Jackie McMillan is the Children’s Collection Specialist at Dunedin Public Library. She set up a book discussion group especially for adults to discuss themes in Children’s Books about 18 months ago, and here she talks about the group and those like it.
C.S. Lewis was not only a writer of children’s books but also a reader of them. He once remarked that the taste for children’s books is not peculiar to children, but ‘is simply human taste, going on from age to age, silly with a universal silliness or wise with a universal wisdom…’ In other words, there’s no reason why adults should not read children’s books, and of course many of us do.
As the Children’s Collection Specialist at the Dunedin Public Libraries, in New Zealand’s UNESCO City of Literature, I offered at the beginning of 2016 to facilitate a forum for adults interested in children’s literature.
This idea arose from a lively conversation over drinks at the end of a 2015 symposium about children’s literature, called A Sense of Wonder, hosted by the University of Otago’s Centre for the Book. We discussed our childhood reading and the impact of certain books upon us. I had also recently read Rick Gekoski’s Outside of a Dog: A Bibliomemoir, in which he describes how early reading forms our characters, and recounts gleefully stealing his children’s copy of Matilda to read in the toilet one Christmas day.
For children, uncritical and undistracted reading influences imagination. As adults we can also recapture that same joy and delight in creativity through reading, or rereading, books written for children. Imagination is not only a childhood gift and—paraphrasing C.S. Lewis again—a good children’s story can be enjoyed by any reader.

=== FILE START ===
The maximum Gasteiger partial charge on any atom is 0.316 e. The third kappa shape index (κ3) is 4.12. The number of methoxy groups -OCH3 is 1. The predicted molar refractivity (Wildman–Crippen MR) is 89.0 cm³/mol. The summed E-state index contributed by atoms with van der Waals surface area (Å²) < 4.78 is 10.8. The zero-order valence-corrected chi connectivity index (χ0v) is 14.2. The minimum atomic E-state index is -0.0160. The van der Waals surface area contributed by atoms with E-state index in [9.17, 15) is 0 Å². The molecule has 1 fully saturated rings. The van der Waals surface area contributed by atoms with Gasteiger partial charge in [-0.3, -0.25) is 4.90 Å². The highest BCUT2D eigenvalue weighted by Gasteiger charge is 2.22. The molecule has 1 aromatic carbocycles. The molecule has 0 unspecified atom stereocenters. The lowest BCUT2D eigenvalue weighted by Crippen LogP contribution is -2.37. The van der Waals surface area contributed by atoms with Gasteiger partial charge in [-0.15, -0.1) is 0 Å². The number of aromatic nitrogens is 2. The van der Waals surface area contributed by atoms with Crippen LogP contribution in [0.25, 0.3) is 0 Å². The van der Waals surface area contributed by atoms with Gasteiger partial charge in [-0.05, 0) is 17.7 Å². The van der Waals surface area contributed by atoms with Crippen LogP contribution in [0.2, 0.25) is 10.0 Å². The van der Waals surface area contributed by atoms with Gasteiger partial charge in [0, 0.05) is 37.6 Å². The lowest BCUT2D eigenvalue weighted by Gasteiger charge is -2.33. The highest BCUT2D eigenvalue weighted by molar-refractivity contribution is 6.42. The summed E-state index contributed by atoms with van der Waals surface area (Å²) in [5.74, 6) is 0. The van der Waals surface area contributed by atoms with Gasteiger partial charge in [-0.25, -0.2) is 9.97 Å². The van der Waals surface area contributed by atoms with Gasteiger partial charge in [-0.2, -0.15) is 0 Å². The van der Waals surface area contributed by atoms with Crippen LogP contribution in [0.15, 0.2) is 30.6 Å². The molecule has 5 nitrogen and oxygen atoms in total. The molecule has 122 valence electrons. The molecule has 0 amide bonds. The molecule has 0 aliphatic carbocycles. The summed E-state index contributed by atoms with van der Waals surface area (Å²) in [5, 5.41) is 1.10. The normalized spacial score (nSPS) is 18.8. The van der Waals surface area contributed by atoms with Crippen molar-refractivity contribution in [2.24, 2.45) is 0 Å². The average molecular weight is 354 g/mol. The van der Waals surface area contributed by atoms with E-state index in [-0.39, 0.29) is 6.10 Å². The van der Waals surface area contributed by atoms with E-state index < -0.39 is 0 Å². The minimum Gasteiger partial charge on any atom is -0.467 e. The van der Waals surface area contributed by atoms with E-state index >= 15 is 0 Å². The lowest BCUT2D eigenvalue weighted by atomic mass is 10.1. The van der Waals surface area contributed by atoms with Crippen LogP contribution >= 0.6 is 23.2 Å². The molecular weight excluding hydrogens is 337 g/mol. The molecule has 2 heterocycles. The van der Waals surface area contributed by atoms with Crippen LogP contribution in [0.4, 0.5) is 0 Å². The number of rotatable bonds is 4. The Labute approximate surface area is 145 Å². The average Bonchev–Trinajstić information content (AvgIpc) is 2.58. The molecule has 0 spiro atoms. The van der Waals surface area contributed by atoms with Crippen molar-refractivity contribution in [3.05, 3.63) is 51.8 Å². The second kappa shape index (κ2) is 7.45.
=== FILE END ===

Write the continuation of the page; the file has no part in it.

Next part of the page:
For children, uncritical and undistracted reading influences imagination.
Enchanting and inspiring
So I proposed a discussion group for adult readers of children’s books,specifically for people outside of academia or professional groups, such as librarians or teachers. Library Management approved my suggestion. The group first met in April 2016 and has now met six times, meeting quarterly, and it brings together a diverse group of people who didn’t know each other beforehand.
We wanted to capture in the group’s name the idea that literature intended for children and young people can continue to enchant and inspire adult readers. So we adapted the original symposium title by naming the group: ‘Continued Sense of Wonder: An Adult Conversation about Children’s Literature’.
We advertise the meetings, using websites and posters, as an open conversation rather than as a club: this has made it easy for newcomers to join in. This advertising, combined with word of mouth, has brought in established locals as well as people new to Dunedin, or even New Zealand, all keen to meet like-minded people and talk about children’s books.
The meetings are fun and informal. Participants, typically around a dozen adults, are aged from in their twenties through to seventies, and there are more women than men. Each person brings along a book (or two) relating to a set theme and talks about it for about five minutes. Reminiscences of childhood reading or new discoveries are given equal consideration, and formats discussed range from picture books through to young adult material. I record the books discussed and distribute a list afterwards, and I also provide a colourful booklist of related titles at the library for people to take away.
Reminiscences of childhood reading or new discoveries are given equal consideration.
Book discussions abound